Singing journalist does Sinatra his way
Jockey dies during early track work A JOCKEY was found dead during morning track work at a Tuerong horse stud last week. Brian Mason, 50, was on a threeyear-old filly at Denistoun Park, Balnarring Rd, when he appears to have suffered a heart attack. Stable manager Trevor Andrews and another staff member became concerned when he did not return at 8.15am and walked out to find him slumped on the ground with the horse standing quietly beside him. He was unconscious and not breathing. Mr Andrews performed CPR until paramedics arrived and took over. Mr Mason, of Walpeup, was pronounced dead at 8.57am. He was wearing an approved riding helmet, vest and riding boots. Police said there was no sign of trauma. Mr Andrews said the jockey had been working at the stables for little more than a week. “He hadn’t worked for a long time and we were just getting to know him,” he said. “It was a very hard thing to cop. We kept his heart beating until the ambulance arrived.” Mr Andrews said stable staff members were shocked. “It was not a nice thing to happen.” The coroner is investigating the cause of death which may have been a heart attack. Stephen Taylor
VETERAN journalist and singer Barry Morris feels as though he grew up with singer Frank Sinatra. “His music has been a background musical score to my life,” Morris, a former jazz writer and sub-editor with Sydney’s The Daily Telegraph, said this week. Two years ago, he and his wife Jill moved to Mt Martha to be closer to their children and grandchildren. Born in 1941, Morris says he became aware of The Voice when Sinatra was recording hit after hit for radio, well before the advent of television. “It was his years with Capitol Records from 1952 to 1962 that he recorded some of his finest work on albums such as Songs for Young Lovers, In the Wee Small Hours, Come Fly with Me and Come Dance with Me,” Morris said. “It was only later that I realised what a superb singer he was. Of course, he worked with, and was influenced by, some of the great jazz musicians of the day. “I like the quote attributed to Bing Crosby, ‘Frank Sinatra is a singer who comes along once in a lifetime, but why did it have to be my lifetime?’” Morris, who used to sing at Soup Plus, the former jazz restaurant in Sydney, has “cleaned up” his vocal cords and is going for a “Thanks Frank” one-off gig at the Frankston Bowling Club on 23 April. He will perform some of Sinatra’s best-known songs as well as some not necessarily associated with the US singer.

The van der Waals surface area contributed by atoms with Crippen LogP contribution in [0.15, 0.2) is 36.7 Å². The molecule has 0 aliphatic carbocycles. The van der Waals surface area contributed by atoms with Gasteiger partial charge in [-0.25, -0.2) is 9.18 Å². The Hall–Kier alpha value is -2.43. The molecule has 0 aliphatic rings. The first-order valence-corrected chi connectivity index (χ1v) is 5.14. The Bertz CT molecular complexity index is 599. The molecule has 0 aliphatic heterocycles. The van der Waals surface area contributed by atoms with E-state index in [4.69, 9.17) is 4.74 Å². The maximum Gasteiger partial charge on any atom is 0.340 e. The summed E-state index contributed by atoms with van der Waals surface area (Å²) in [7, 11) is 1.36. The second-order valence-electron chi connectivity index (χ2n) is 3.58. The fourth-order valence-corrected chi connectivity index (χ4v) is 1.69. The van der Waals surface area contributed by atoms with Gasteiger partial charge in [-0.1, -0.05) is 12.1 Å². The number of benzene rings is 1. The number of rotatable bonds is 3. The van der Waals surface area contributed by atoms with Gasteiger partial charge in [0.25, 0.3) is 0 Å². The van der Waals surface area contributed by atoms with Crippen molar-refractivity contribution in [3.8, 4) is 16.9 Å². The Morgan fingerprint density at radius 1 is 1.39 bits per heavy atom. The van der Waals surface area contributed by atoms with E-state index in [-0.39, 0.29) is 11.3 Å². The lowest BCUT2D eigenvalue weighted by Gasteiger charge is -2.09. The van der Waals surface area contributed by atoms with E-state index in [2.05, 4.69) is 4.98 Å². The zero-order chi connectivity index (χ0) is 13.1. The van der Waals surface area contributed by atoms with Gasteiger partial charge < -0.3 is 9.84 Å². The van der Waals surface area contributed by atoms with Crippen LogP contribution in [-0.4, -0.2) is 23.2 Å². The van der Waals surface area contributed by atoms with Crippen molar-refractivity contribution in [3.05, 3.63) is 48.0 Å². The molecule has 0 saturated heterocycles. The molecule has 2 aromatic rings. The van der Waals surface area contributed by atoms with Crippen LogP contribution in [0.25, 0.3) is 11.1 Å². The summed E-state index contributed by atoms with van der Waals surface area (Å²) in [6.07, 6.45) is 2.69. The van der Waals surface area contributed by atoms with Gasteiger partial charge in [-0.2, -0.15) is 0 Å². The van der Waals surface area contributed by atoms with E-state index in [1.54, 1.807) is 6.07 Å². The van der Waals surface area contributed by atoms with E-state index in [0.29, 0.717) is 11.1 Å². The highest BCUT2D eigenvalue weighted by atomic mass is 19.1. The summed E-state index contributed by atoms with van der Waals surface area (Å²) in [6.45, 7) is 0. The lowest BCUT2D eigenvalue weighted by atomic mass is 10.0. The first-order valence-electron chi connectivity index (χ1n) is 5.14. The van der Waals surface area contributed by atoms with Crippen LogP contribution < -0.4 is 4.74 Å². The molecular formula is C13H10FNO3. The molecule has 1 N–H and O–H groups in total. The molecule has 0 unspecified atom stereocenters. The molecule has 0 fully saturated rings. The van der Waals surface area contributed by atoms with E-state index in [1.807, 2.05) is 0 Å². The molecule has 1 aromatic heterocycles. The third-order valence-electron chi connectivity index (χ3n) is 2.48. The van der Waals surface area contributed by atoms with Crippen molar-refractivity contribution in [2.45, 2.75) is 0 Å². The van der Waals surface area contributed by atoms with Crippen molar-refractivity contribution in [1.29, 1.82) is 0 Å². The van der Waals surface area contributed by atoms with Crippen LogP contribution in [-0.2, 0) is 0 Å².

Morris will work with seasoned jazz musicians in Neil Taylor (piano), Trevor Firth (reeds), Dean Addison (bass) and Allan Smith (drums). “Sinatra recorded some 2000 songs in a career spanning more than half a century. There was the young Sinatra,
His way: Journalist Barry Morris is singing a tribute to Frank Sinatra. Picture: Felix Stone
the middle-aged Sinatra and the older Sinatra – I hope to capture the spirit of Sinatra,” Morris said. Sinatra, the Vintage Years, City of Frankston Bowling Club, 6-9pm, Sunday 23 April. Details: 5945 7773.
Easter police beat POLICE will be out in force over Easter as part of Operation Nexus. They will target Frankston and Mornington Peninsula roads while looking for drivers speeding, drink and drug driving, not wearing seat belts and using mobile phones.
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